Children use various influencing tactics to persuade the parents to comply with their requests. Parents' responses vary from outright denial to total acceptance. A sample of 255 parents selected from the Fiji Islands, Tonga and the Cook Islands were interviewed using a structured questionnaire to measure the effects of children's influence on the parental decision making process. This preliminary investigation suggests that the children in the Pacific Islands have not moved from parent‐centered family environment to the modern, mostly Western, child‐centered family environment. The second part of the research was designed to identify the demonstrated influence tactics used by the children in the island nations. The findings indicate that the children are less demanding and more persuasive in their attempt to obtain parental approval. Details of statistical analysis of the study are given. The implications of the findings for marketing management are also discussed in the paper.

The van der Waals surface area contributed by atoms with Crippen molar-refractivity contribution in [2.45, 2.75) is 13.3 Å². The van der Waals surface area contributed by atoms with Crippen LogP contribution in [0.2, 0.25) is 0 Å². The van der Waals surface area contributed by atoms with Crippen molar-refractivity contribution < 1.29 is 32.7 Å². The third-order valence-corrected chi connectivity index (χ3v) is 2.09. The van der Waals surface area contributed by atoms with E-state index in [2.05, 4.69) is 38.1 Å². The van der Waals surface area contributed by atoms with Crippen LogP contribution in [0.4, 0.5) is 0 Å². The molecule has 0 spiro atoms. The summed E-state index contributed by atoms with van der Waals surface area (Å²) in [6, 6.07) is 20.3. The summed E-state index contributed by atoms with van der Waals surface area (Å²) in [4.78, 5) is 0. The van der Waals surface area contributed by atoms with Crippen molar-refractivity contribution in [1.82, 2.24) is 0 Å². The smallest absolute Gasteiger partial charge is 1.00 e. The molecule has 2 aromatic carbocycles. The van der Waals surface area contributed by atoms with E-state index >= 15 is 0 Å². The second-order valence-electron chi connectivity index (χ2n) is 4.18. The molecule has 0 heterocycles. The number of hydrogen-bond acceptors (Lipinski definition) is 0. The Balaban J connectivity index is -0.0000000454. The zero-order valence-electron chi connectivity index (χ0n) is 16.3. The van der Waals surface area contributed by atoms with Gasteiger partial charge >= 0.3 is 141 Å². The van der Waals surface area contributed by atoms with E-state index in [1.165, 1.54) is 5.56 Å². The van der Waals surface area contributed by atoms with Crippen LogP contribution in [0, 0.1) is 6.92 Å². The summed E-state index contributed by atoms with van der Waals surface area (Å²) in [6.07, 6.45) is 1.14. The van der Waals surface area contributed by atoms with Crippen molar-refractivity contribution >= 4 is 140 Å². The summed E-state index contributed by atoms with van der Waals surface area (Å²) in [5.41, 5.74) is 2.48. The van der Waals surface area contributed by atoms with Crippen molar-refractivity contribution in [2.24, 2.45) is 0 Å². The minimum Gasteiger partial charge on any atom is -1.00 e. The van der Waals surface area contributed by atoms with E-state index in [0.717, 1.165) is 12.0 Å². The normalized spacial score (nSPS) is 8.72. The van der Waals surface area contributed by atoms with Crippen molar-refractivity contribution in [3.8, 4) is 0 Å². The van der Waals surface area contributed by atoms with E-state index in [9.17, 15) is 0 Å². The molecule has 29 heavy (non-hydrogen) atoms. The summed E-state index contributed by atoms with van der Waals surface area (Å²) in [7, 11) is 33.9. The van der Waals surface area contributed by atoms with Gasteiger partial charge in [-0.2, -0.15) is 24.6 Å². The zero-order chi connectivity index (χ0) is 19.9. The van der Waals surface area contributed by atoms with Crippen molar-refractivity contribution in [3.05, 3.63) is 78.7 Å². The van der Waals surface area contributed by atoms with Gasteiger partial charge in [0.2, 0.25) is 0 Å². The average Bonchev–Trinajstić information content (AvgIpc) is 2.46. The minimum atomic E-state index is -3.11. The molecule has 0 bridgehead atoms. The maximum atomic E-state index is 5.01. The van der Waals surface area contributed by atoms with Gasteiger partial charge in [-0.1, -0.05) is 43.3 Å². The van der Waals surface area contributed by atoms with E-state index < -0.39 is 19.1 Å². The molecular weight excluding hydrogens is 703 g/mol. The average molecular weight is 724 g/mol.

Wimalasiri, J. (2004), "A cross‐national study on children's purchasing behavior and parental response", Journal of Consumer Marketing, Vol. 21 No. 4, pp. 274-284. https://doi.org/10.1108/07363760410542183Download as .RIS
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